Her name was Marjorie. She was a 29-year-old from East Africa's Uganda. And after living with type 1 diabetes from the age of three, she died last year as a result of diabetes-related kidney disease.
Now, in honor of Marjorie, a New York endocrinologist who's living with type 1 himself is using her story as the backbone for a new non-profit aimed at helping people in developing countries get more resources and education about living successfully with diabetes.
Frankly, we were feeling very down about how diabetes is being addressed in the Third World after Wil Dubois' report on Wednesday on the lack of ingenuity in the International Diabetes Federation's new global care guidelines.
So we're that much more excited to learn about some "real and sustainable good" happening in developing nations, where more attention to diabetes is sorely needed. Plus this effort's being led by a fellow PWD and doctor from the States, who's taking his own life experiences and skills to other parts of the world that need it so very much.
We chatted with Jason on Wednesday about the organization he formed after Marjorie's death, his own diabetes story, and a fundraising launch event happening this evening in New York City (!)
Though he has a private practice serving healthy and well-to-do patients in Manhattan, Jason sees himself as a sort of Robin Hood who's taking his skill set and passion to help those in poorer developing countries.
All of it goes back to Marjorie, whom he met about two years ago in Uganda where she lived and he went to work to help those living with diabetes.
Diagnosing "The Scary Doctor"
Now 36, Jason was diagnosed with type 1 at age 25 during his first international trip to the Republic of Georgia, where he was researching the prevalence of HIV and hepatitis C in patients with TB. He developed a fever and chills and got sick during his surgery rotation, but at the time didn't think anything of it and blamed it on the bad borscht he'd eaten the day before.
Back in the U.S. to start his third year of medical school, Jason says he was losing weight and by the time he started pediatric rotation, he'd "dwindled to a shadow of my former self." The corners of his mouth were so dry that they sometimes bled, and he acknowledges how his appearance made children shy away from him as "the scary doctor."
No one thought diabetes, though. His grades and health suffered, until finally he went to a doctor and was rushed to the ER after having a blood sugar reading higher than 600 mg/dL. Along with being diagnosed with type 1, Jason was also diagnosed in that first month with the blood disorder aplastic anema and told that without a bone marrow biopsy he'd die. He received that biopsy, and was told that his body had been in a starvation state and his bone marrow had been destroyed in the process; it later recovered on its own, thankfully.
After that scare, Jason began his third year of medical school at Emory University and was just at the point of deciding his field of expertise. He'd had an interest in endocrinology, but hadn't settled on it until then. After his diagnosis, he doubted he'd be able to become a doctor... but that changed once he accepted the challenge.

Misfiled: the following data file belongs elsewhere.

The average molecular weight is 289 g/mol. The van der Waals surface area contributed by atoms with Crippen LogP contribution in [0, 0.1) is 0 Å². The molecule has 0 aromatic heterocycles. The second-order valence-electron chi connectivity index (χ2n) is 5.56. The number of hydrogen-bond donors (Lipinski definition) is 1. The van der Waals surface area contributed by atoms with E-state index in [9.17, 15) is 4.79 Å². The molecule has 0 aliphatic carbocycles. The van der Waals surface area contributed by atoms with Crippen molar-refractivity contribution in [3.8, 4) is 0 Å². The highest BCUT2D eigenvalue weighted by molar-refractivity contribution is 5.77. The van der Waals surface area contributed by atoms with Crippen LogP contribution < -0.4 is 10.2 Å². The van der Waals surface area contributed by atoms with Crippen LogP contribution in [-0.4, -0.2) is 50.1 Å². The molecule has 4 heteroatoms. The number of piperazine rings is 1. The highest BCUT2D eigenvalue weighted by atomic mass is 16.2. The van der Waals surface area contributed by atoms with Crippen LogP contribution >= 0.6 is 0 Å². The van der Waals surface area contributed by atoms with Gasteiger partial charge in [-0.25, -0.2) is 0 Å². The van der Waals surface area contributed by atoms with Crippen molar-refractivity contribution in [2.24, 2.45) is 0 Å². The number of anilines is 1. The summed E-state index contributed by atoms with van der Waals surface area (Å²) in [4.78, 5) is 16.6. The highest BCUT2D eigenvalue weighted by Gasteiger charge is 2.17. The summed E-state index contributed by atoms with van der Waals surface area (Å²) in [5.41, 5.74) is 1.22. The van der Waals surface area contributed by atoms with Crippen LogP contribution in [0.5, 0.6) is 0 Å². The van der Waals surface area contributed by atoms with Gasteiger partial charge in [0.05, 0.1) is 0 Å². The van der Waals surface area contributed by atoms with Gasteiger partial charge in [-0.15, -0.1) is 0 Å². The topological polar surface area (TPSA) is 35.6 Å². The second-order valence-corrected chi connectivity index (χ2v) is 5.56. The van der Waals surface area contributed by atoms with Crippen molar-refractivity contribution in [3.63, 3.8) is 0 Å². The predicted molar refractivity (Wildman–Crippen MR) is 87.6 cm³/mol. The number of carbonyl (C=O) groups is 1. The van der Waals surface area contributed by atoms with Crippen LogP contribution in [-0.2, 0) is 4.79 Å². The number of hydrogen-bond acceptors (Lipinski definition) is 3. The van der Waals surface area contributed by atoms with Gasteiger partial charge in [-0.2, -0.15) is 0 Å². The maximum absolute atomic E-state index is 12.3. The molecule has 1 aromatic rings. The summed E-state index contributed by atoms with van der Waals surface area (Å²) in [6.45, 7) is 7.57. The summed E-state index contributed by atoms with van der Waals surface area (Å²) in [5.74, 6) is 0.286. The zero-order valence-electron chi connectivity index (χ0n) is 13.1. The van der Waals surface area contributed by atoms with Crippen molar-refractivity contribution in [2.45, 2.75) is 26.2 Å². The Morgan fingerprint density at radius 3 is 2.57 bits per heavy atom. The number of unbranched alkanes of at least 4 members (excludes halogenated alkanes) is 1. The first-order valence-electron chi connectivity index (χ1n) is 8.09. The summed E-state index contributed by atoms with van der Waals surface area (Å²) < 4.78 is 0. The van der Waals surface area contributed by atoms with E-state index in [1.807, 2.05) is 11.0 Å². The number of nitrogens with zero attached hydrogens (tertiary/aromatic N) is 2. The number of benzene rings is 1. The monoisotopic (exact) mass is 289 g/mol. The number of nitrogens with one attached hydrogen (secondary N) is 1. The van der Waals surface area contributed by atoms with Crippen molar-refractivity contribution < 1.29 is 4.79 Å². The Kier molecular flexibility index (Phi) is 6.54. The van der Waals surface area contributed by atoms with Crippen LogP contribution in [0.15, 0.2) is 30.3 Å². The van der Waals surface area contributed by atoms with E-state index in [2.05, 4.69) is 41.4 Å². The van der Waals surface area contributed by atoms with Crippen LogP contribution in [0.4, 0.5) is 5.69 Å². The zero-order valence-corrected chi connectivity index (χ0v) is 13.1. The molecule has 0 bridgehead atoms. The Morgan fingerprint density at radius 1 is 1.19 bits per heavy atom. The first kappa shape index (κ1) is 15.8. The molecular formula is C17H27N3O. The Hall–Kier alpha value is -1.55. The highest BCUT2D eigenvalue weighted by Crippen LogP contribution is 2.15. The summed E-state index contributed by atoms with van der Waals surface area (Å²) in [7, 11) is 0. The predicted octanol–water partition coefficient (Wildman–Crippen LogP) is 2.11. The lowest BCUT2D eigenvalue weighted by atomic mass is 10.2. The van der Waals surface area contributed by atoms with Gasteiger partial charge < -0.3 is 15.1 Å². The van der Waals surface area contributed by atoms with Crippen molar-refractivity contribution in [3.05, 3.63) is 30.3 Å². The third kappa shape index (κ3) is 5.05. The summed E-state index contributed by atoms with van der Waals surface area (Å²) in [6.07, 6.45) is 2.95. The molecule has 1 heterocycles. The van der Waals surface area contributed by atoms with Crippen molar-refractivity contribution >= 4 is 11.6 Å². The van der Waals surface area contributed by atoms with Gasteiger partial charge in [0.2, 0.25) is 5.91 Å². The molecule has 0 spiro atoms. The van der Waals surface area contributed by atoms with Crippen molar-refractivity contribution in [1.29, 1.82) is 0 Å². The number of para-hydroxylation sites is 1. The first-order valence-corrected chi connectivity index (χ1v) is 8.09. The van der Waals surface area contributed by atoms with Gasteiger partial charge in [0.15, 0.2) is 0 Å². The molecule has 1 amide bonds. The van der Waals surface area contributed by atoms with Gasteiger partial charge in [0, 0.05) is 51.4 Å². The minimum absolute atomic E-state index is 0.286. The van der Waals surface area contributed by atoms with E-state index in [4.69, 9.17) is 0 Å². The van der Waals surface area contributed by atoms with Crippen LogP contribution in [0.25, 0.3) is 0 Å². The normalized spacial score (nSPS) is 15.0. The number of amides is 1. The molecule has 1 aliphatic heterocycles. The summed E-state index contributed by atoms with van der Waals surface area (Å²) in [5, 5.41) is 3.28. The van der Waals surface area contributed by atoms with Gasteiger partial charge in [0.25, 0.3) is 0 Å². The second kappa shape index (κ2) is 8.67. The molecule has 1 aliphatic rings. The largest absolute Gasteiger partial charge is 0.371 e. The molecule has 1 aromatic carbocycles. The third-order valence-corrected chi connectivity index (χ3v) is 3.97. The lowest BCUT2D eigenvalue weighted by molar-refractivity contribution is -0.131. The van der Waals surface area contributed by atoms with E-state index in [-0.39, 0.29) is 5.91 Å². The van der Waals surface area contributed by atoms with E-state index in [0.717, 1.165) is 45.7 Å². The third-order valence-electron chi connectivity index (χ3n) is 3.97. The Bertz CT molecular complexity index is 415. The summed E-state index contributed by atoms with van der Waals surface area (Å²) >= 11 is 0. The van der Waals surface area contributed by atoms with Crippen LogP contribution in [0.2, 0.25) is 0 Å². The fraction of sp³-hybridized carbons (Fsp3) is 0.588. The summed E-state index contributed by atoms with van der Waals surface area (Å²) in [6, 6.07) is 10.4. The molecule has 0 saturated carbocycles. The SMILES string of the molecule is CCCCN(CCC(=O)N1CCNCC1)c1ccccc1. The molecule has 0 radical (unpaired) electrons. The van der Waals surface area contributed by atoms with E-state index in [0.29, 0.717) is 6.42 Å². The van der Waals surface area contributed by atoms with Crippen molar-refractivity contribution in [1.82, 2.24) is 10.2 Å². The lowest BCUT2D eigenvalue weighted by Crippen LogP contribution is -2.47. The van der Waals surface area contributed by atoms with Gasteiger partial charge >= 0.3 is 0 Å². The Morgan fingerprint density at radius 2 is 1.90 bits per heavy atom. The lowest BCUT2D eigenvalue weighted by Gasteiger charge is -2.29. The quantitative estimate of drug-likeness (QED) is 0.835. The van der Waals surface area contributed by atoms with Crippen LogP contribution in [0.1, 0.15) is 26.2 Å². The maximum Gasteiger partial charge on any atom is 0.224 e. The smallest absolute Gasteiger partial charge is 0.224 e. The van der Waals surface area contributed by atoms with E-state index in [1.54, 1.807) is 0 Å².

"Emotionally, I knew there had to be a reason for my survival," he says. "Finding meaning in my own healthcare journey, led me to devote myself professionally to the care of others living with diabetes."
Jason now practices at Weill Cornell Medical Associates on the upper east side of Manhattan, and he's also an assistant professor of medicine and attending endo at Cornell Medical College in New York, NY.
What he's created with this global initiative is right up his alley, as his interests include disease management through education and lifestyle intervention, type 1 prevention, and the impact of diabetes on international health. He's been involved in various worldwide initiatives on diabetes, including efforts by the International Diabetes Federation and Global Diabetes Alliance.
It's also very much worth taking the time to read this Q&A online about this extraordinary man; it goes into more detail about his personal life, his diagnosis, and the inspirational traits of a person who's making an incredible difference worldwide.
Converging of Worlds
All of that led Jason to Uganda in 2010, where he was at a medical conference and met a woman who'd been diagnosed more than a quarter-century ago and was considered "one of the lucky ones" in that she was able to get enough insulin and blood testing supplies to allow her to survive. As much of an outrage as it is, that's not the standard (!??) in developing countries. Still, Uganda is starved for the kind of resources that would've allowed Marjorie to keep her blood glucose levels under good enough control to avoid complications.
Awaiting a kidney transplant, she relied on weekly dialysis treatments to stay alive, but even that was tough because the treatments were expensive. In the end, no matter how preventable it could've been, it just wasn't possible for Marjorie to avoid a slow and painful death. She died in July 2011.
Even during the most painful period at the end of her life, Marjorie continued her efforts to educate both patients and healthcare providers on how to better manage type 1 diabetes, hoping to prevent others from suffering her fate. She spoke at medical conferences, telling her story and fighting to change a system that had limited her own care.
Through this was born Marjorie's Fund, which aims to improve the resources and education for type 1 diabetes patients in the developing world and promote diabetes research.
"Through her memory, we can use her story so that Marjorie is continuing to educate people past the point of her death," Jason says.